US, Japan to modernize alliance; 1st time in 16 years
Reuters and APTOKYO -- The United States and Japan agreed on Thursday to modernize their defense alliance for the first time in 16 years to address growing concerns about North Korea's nuclear program, global terrorism, cyber intrusions and other 21st century threats.
October 4, 2013, 12:17 am TWN
The move to modernize the U.S.-Japanese defense alliance follows President Barack Obama's decision to strategically rebalance U.S. forces to the Asia-Pacific region following a dozen years of war in Iraq and Afghanistan.
Washington's desire for Japan to take a greater role in its defense dovetails with the rise of nationalist Prime Minister Shinzo Abe, who has taken a more assertive approach toward such security issues as a territorial dispute with China and the threat from nearby North Korea.
“Our goal is a more balanced and effective alliance,” U.S. Defense Secretary Chuck Hagel told a news conference after the first “2+2” meeting to be held in Tokyo.
He was joined by Secretary of State John Kerry, Japanese Foreign Minister Fumio Kishida and Defense Minister Itsunori Onodera.
The two countries pledged in a 10-page statement to rewrite their guidelines for security cooperation, begin rotational deployments of U.S. Global Hawk reconnaissance drones to Japan and work to address challenges in cyberspace.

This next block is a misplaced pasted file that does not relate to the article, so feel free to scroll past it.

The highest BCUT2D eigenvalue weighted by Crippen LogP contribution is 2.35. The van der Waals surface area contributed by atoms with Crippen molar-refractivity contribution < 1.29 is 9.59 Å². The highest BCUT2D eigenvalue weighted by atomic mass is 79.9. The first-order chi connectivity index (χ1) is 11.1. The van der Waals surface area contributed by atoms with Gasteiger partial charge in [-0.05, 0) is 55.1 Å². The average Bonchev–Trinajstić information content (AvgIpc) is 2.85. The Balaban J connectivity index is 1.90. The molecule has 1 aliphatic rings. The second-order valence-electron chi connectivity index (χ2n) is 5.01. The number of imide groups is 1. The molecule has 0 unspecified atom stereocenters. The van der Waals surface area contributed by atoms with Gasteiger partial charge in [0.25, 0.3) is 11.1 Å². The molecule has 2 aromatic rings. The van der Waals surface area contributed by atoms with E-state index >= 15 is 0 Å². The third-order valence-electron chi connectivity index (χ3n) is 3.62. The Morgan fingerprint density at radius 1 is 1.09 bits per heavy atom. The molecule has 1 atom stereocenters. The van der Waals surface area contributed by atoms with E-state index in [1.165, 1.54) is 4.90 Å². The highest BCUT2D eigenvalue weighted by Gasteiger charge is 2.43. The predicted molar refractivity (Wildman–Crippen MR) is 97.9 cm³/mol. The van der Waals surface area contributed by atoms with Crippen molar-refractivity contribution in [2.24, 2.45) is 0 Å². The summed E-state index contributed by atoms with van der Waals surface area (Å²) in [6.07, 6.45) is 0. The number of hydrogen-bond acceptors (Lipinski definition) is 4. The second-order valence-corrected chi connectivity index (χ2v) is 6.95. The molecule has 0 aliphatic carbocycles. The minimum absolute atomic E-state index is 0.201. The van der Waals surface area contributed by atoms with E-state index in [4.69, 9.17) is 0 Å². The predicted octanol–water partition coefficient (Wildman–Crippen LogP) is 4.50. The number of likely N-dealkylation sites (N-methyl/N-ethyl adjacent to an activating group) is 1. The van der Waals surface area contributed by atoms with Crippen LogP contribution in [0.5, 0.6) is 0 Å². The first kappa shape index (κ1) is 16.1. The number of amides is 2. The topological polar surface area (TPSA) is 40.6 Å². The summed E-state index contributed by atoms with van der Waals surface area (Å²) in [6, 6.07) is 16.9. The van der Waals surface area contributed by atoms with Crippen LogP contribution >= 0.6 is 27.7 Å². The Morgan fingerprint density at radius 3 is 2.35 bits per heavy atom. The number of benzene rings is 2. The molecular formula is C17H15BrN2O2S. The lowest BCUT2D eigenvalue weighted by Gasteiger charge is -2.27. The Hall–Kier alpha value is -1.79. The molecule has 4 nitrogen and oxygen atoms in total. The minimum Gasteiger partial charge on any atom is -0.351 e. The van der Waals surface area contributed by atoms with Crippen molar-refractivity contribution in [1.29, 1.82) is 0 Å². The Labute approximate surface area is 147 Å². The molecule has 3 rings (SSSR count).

The ministers agreed to locate a new X-band U.S. missile-defense radar system at Kyogamisaki air base in Kyoto prefecture in western Japan and formalized a decision to relocate 5,000 U.S. Marines from Japan's southernmost island of Okinawa to the U.S. Pacific territory of Guam.
The decision to bolster anti-missile radar coverage in Japan and move Marines to Guam had been announced earlier, but the joint statement fixed the location of the new missile tracking system for the first time and specified Japan's share of the cost of the move to Guam and the Northern Mariana Islands.
Tokyo agreed to contribute up to US$3.1 billion to help move the Marines to Guam from Okinawa, where their presence has often been a source of friction with the local government and population. The move is expected to cost some US$8.6 billion.
U.S. Defense and State Department officials say the location of the new anti-missile radar, which is expected to be installed with a year or so, will help improve tracking coverage of rockets launched toward both Japan and the United States.